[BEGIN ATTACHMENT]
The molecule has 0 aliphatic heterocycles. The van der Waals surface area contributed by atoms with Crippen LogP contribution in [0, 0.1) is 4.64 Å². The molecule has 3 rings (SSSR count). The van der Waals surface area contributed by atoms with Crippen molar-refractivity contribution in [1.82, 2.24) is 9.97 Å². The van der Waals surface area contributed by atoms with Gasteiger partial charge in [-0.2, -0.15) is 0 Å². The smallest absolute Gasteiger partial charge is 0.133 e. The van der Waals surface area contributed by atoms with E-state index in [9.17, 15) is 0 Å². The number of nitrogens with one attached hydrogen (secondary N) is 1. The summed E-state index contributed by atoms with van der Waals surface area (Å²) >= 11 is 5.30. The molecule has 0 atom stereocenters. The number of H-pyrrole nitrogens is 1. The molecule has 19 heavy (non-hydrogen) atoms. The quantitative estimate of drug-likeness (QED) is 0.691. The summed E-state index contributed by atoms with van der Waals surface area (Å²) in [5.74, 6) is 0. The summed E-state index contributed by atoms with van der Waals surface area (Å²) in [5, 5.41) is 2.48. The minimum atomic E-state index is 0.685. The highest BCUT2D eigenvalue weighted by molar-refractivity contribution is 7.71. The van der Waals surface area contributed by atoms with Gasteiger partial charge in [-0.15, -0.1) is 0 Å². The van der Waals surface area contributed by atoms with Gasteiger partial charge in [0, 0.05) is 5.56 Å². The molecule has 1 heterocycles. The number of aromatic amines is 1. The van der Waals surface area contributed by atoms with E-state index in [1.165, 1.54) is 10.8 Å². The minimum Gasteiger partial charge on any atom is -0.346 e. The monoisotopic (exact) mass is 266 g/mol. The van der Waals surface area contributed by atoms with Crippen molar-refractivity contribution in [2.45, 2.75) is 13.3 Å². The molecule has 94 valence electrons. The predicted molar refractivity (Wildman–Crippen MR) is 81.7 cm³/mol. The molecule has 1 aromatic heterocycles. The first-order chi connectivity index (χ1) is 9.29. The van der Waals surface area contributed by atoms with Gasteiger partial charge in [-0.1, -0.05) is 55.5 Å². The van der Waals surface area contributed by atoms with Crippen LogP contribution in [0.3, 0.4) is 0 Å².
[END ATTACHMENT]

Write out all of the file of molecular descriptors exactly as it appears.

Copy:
The molecule has 0 aliphatic heterocycles. The van der Waals surface area contributed by atoms with Crippen LogP contribution in [0, 0.1) is 4.64 Å². The molecule has 3 rings (SSSR count). The van der Waals surface area contributed by atoms with Crippen molar-refractivity contribution in [1.82, 2.24) is 9.97 Å². The van der Waals surface area contributed by atoms with Gasteiger partial charge in [-0.2, -0.15) is 0 Å². The smallest absolute Gasteiger partial charge is 0.133 e. The van der Waals surface area contributed by atoms with E-state index in [9.17, 15) is 0 Å². The number of nitrogens with one attached hydrogen (secondary N) is 1. The summed E-state index contributed by atoms with van der Waals surface area (Å²) >= 11 is 5.30. The molecule has 0 atom stereocenters. The number of H-pyrrole nitrogens is 1. The molecule has 19 heavy (non-hydrogen) atoms. The quantitative estimate of drug-likeness (QED) is 0.691. The summed E-state index contributed by atoms with van der Waals surface area (Å²) in [5.74, 6) is 0. The summed E-state index contributed by atoms with van der Waals surface area (Å²) in [5, 5.41) is 2.48. The minimum atomic E-state index is 0.685. The highest BCUT2D eigenvalue weighted by molar-refractivity contribution is 7.71. The van der Waals surface area contributed by atoms with Gasteiger partial charge in [-0.15, -0.1) is 0 Å². The van der Waals surface area contributed by atoms with Gasteiger partial charge in [0, 0.05) is 5.56 Å². The molecule has 1 heterocycles. The number of aromatic amines is 1. The van der Waals surface area contributed by atoms with E-state index in [1.165, 1.54) is 10.8 Å². The minimum Gasteiger partial charge on any atom is -0.346 e. The monoisotopic (exact) mass is 266 g/mol. The van der Waals surface area contributed by atoms with Crippen molar-refractivity contribution in [2.45, 2.75) is 13.3 Å². The molecule has 94 valence electrons. The predicted molar refractivity (Wildman–Crippen MR) is 81.7 cm³/mol. The molecule has 1 aromatic heterocycles. The first-order chi connectivity index (χ1) is 9.29. The van der Waals surface area contributed by atoms with Gasteiger partial charge in [-0.1, -0.05) is 55.5 Å². The van der Waals surface area contributed by atoms with Crippen LogP contribution in [0.3, 0.4) is 0 Å².